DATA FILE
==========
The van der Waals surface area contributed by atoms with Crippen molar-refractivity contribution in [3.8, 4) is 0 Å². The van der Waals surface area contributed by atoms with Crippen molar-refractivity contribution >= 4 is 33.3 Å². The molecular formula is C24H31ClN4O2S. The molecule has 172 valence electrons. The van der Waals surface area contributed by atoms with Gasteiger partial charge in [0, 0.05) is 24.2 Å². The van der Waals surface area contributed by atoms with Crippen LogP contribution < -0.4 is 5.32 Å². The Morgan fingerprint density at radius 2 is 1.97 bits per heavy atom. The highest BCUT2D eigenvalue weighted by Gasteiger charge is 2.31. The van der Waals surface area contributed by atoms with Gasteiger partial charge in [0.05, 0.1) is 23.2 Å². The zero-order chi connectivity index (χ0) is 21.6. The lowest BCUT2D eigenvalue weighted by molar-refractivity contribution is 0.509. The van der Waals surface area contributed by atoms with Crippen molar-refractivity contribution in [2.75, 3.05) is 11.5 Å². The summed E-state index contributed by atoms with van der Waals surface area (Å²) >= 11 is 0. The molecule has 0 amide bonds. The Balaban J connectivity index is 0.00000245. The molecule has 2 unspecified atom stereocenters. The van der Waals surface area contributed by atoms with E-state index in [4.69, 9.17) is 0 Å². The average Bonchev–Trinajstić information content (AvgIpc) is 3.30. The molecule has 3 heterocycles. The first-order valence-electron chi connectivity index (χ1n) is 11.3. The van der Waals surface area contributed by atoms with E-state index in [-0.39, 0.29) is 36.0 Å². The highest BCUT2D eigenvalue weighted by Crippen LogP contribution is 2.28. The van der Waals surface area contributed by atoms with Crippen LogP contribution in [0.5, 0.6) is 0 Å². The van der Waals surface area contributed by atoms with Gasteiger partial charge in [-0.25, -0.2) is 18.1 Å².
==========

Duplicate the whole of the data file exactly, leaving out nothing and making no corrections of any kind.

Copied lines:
The van der Waals surface area contributed by atoms with Crippen molar-refractivity contribution in [3.8, 4) is 0 Å². The van der Waals surface area contributed by atoms with Crippen molar-refractivity contribution >= 4 is 33.3 Å². The molecular formula is C24H31ClN4O2S. The molecule has 172 valence electrons. The van der Waals surface area contributed by atoms with Gasteiger partial charge in [0, 0.05) is 24.2 Å². The van der Waals surface area contributed by atoms with Crippen LogP contribution < -0.4 is 5.32 Å². The Morgan fingerprint density at radius 2 is 1.97 bits per heavy atom. The highest BCUT2D eigenvalue weighted by Gasteiger charge is 2.31. The van der Waals surface area contributed by atoms with Gasteiger partial charge in [0.05, 0.1) is 23.2 Å². The zero-order chi connectivity index (χ0) is 21.6. The lowest BCUT2D eigenvalue weighted by molar-refractivity contribution is 0.509. The van der Waals surface area contributed by atoms with Crippen molar-refractivity contribution in [2.75, 3.05) is 11.5 Å². The summed E-state index contributed by atoms with van der Waals surface area (Å²) >= 11 is 0. The molecule has 0 amide bonds. The Balaban J connectivity index is 0.00000245. The molecule has 2 unspecified atom stereocenters. The van der Waals surface area contributed by atoms with E-state index in [4.69, 9.17) is 0 Å². The average Bonchev–Trinajstić information content (AvgIpc) is 3.30. The molecule has 3 heterocycles. The first-order valence-electron chi connectivity index (χ1n) is 11.3. The van der Waals surface area contributed by atoms with E-state index in [-0.39, 0.29) is 36.0 Å². The highest BCUT2D eigenvalue weighted by Crippen LogP contribution is 2.28. The van der Waals surface area contributed by atoms with Crippen LogP contribution in [0.5, 0.6) is 0 Å². The van der Waals surface area contributed by atoms with Gasteiger partial charge in [-0.25, -0.2) is 18.1 Å².